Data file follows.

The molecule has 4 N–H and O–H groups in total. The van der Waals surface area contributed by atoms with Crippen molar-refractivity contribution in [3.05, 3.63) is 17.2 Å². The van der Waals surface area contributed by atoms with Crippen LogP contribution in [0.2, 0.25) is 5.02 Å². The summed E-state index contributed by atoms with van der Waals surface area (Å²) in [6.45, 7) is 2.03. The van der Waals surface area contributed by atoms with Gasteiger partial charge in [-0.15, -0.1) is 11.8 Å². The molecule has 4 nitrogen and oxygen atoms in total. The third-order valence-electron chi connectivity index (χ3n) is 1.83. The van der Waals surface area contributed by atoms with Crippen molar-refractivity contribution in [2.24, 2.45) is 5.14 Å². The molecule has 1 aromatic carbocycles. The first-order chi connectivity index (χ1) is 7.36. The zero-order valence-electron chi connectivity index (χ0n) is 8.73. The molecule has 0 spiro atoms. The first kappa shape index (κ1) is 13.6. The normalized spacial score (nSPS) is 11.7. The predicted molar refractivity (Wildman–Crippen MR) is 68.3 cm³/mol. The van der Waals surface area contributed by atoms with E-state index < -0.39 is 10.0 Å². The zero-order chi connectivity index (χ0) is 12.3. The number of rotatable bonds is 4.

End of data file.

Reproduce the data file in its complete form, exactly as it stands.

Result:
The molecule has 4 N–H and O–H groups in total. The van der Waals surface area contributed by atoms with Crippen molar-refractivity contribution in [3.05, 3.63) is 17.2 Å². The van der Waals surface area contributed by atoms with Crippen LogP contribution in [0.2, 0.25) is 5.02 Å². The summed E-state index contributed by atoms with van der Waals surface area (Å²) in [6.45, 7) is 2.03. The van der Waals surface area contributed by atoms with Gasteiger partial charge in [-0.15, -0.1) is 11.8 Å². The molecule has 4 nitrogen and oxygen atoms in total. The third-order valence-electron chi connectivity index (χ3n) is 1.83. The van der Waals surface area contributed by atoms with Crippen molar-refractivity contribution in [2.24, 2.45) is 5.14 Å². The molecule has 1 aromatic carbocycles. The first-order chi connectivity index (χ1) is 7.36. The zero-order valence-electron chi connectivity index (χ0n) is 8.73. The molecule has 0 spiro atoms. The first kappa shape index (κ1) is 13.6. The normalized spacial score (nSPS) is 11.7. The predicted molar refractivity (Wildman–Crippen MR) is 68.3 cm³/mol. The van der Waals surface area contributed by atoms with E-state index < -0.39 is 10.0 Å². The zero-order chi connectivity index (χ0) is 12.3. The number of rotatable bonds is 4.